This week the bible study I’m in wrapped up. It was a fabulous study on David by Beth Moore. And the icing on the cake was a group of fantabulous (fantastic + fabulous) women to see every Wednesday morning.
Today as we buried David in the city named after him, we were talking about what we learned from his life. There was lots of good things but the one that surprised me the most was hope. (Thanks SL for pointing it out again to us.) Why did it surprise me? Beth Moore had mentioned it in the study but for some reason on this last day, it really struck me to the point that I had to come back to it later.
I think I always thought David had it all together. Sure he did some nasty stuff on the side, but He was KING DAVID. He’s legendary. He didn’t need hope, did he? I didn’t think so.
But everyone needs hope. Even the King of Israel. As we studied his life, David needed hope because he was a man with a ton of responsibility resting on his shoulders and a lot of enemies circling around him. Hope is a rare commodity these days as typhoons and tornados destroy. Sickness comes in and robs life and families. But I think too that for David, hope could have been elusive for him too as he lived out his tumultuous life if he hadn’t been purposeful about seeking it out. Three areas of his life really stand out for me mainly because I can relate.
David had hope when he had made a huge mess of his life. He had coveted and slept with another man’s wife, who then got pregnant with his child. He had murdered that man to cover up his sin. He went two years without repenting until Nathan the prophet showed up and told him “You are the man!”
There are times when I’ve made such a mess of my life; relationships, circumstances, sins, rebellion. The more I try and fix it under my own strength, the more of a nightmare it becomes. And if I ignore it, it doesn’t make it better either. I have to own my mess. Nathan confronting David made the King open his eyes to what he had done and acknowledge it. In the owning, comes hope. By taking responsibility for what we’ve done, it opens our hearts to a God who will forgive. It brings about the hope that comes from truth. No more lies and deceit. Only truth. There are consequences. David had dire consequences. The child conceived died. His family would suffer. But David’s life was spared and he had hope in his God that not only forgave but would walk through the mess and the consequences with him. David wasn’t alone. There is hope in that. I don’t have to walk through my mess all by myself.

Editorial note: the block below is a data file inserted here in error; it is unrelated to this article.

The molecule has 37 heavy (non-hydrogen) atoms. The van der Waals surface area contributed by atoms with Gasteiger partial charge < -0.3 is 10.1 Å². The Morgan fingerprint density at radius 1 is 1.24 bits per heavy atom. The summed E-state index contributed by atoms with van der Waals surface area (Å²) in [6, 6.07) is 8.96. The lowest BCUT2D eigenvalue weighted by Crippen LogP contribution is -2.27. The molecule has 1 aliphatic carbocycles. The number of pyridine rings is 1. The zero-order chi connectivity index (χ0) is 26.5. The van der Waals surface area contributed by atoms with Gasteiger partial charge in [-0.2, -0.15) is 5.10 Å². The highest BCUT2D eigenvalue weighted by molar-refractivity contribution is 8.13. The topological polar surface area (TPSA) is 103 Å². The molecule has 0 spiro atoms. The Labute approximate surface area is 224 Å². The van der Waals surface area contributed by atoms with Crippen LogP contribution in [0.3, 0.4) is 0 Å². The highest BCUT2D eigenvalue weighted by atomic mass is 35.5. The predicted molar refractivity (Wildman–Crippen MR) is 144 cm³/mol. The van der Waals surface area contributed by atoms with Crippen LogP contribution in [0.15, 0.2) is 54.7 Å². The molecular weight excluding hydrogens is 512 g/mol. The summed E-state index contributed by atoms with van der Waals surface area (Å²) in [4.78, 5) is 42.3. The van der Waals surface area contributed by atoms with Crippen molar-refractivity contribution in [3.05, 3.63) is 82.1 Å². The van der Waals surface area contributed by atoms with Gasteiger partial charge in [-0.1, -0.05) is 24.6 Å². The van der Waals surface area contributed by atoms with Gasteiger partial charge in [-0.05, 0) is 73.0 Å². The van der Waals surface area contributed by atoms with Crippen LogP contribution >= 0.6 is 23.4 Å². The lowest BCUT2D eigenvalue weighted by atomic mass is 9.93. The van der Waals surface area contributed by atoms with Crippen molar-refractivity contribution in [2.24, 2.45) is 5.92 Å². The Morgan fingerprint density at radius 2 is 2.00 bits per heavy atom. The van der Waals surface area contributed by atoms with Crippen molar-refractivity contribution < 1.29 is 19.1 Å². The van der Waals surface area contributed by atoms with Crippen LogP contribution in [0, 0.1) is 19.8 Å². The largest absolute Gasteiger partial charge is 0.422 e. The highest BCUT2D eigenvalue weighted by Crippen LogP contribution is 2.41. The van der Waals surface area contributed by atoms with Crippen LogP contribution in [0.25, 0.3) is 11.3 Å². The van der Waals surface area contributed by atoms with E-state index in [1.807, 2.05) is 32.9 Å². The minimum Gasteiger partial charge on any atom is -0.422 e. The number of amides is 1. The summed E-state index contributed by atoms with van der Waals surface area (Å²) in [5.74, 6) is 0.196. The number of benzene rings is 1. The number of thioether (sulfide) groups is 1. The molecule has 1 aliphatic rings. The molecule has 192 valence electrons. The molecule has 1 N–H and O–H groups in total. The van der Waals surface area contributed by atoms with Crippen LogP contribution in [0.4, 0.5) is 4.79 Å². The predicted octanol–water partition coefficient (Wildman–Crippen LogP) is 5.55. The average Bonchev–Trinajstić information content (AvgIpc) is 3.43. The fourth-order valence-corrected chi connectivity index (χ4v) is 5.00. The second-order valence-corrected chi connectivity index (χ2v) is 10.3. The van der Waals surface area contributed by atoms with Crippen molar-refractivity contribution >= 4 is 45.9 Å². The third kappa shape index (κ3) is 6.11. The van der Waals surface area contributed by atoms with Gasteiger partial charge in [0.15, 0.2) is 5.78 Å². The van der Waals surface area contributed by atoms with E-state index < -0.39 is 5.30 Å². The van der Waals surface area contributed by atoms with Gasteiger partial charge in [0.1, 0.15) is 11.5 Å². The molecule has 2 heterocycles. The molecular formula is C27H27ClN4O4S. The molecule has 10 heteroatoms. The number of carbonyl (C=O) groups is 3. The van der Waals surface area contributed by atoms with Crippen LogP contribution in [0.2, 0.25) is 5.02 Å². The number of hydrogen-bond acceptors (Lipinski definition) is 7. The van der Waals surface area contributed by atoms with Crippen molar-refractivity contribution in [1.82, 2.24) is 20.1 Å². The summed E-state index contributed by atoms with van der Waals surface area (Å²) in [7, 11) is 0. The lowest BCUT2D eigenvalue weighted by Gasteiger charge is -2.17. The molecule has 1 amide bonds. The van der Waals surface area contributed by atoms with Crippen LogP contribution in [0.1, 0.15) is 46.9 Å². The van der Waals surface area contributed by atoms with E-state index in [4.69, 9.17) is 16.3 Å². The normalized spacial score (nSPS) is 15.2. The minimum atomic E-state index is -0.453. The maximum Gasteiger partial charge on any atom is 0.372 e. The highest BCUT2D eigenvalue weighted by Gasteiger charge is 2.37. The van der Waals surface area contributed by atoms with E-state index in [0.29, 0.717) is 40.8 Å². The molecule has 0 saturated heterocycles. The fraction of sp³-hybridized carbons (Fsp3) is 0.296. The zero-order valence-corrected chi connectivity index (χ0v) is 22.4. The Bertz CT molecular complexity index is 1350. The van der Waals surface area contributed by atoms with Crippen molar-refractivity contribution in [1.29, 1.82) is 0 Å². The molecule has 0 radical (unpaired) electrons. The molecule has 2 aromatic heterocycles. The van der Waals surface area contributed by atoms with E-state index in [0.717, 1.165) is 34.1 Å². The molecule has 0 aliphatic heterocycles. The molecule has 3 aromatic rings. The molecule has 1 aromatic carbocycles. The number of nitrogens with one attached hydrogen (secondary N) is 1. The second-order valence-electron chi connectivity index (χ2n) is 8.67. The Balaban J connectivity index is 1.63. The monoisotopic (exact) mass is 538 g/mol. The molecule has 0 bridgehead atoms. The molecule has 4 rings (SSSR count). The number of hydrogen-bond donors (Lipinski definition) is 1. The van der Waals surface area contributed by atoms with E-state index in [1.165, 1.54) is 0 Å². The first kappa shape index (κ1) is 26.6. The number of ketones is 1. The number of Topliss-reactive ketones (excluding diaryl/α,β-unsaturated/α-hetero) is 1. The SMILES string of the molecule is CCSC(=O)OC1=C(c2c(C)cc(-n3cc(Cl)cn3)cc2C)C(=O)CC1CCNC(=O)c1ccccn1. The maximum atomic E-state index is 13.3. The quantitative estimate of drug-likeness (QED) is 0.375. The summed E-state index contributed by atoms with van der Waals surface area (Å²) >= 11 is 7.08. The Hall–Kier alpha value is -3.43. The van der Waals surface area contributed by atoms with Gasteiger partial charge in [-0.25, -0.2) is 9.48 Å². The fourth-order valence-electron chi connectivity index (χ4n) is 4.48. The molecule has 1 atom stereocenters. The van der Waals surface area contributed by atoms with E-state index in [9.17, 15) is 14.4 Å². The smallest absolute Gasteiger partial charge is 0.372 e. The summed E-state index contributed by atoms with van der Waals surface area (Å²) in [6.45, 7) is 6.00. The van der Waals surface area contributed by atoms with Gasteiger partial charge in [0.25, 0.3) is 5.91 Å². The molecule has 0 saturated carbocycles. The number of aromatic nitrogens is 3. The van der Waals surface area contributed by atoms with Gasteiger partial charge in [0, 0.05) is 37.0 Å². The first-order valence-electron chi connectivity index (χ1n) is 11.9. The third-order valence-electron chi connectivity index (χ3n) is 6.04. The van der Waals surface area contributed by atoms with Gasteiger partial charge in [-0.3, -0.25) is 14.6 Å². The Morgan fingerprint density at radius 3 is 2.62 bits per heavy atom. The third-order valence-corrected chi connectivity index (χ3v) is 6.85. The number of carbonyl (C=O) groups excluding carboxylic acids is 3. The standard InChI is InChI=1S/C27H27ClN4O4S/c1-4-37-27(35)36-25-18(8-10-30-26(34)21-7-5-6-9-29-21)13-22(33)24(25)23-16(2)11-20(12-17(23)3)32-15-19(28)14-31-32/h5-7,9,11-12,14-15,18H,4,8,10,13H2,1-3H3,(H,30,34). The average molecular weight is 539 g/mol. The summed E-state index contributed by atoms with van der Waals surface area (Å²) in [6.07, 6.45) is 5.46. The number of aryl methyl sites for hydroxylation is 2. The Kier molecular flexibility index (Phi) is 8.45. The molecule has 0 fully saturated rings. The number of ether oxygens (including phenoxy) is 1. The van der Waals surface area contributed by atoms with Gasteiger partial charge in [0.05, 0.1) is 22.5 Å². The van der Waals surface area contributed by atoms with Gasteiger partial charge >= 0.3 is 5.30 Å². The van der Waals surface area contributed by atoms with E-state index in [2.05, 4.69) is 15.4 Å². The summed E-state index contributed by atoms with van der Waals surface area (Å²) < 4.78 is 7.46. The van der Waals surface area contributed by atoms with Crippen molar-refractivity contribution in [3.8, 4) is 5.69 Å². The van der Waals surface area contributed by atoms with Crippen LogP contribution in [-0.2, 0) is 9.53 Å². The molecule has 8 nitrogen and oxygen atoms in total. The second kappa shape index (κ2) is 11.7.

The second area of hope in David’s life that struck me was his family. The consequences of his sin brought about death and destruction to his family. David made a lot of mistakes as a father. The whole work vs. family thing seemed to be a struggle for him. The kingdom won that battle. Family lost. As a result, he had a kingdom’s allegiance but not some of his children’s. But praise God, at the end of his life, David got it together. He was not only a good king, but a good dad. David had hope in a God who could restore families and kingdoms.
It gives me great comfort. I need a few years that the locusts have stolen, restored. I want a do-over but there are none. I’m sure David, looking back, wanted a do-over with Absalom. But God offers the hope of restoration. That we can rewrite our endings with His help. We are not doomed to get what we deserve. Family histories can change. We don’t have to continue on in our dysfunctional, rut-studded paths. We can be the agent of change. Turn the tide for ourselves and for our children. The enemy doesn’t win here. God has a different ending for my family. The years of anxiety, fear and anger end with me. I will fight to have a new restored ending. There is hope in new beginnings. David discovered that as he prepared his son to take the throne. In Solomon was a new beginning. And all Israel flourished under him.
Finally David had hope on his deathbed. He knew where he was going. He was ready. He had finished well. As his time ended on earth, he mentored and prepared his son to take the throne and then he followed his kingly duties to make sure that Solomon took the reign of the kingdom, publicly and before God. He prepared the people of Israel for their new king. A good leader always prepares those he’s led to receive his successor. David did it well. David didn’t sit back in his old age, he actively participated in God’s will for his life and the lives of those he loved, until he breathed his last. That gives me hope. That I have purpose until there is no more oxygen in me. Purpose and hope.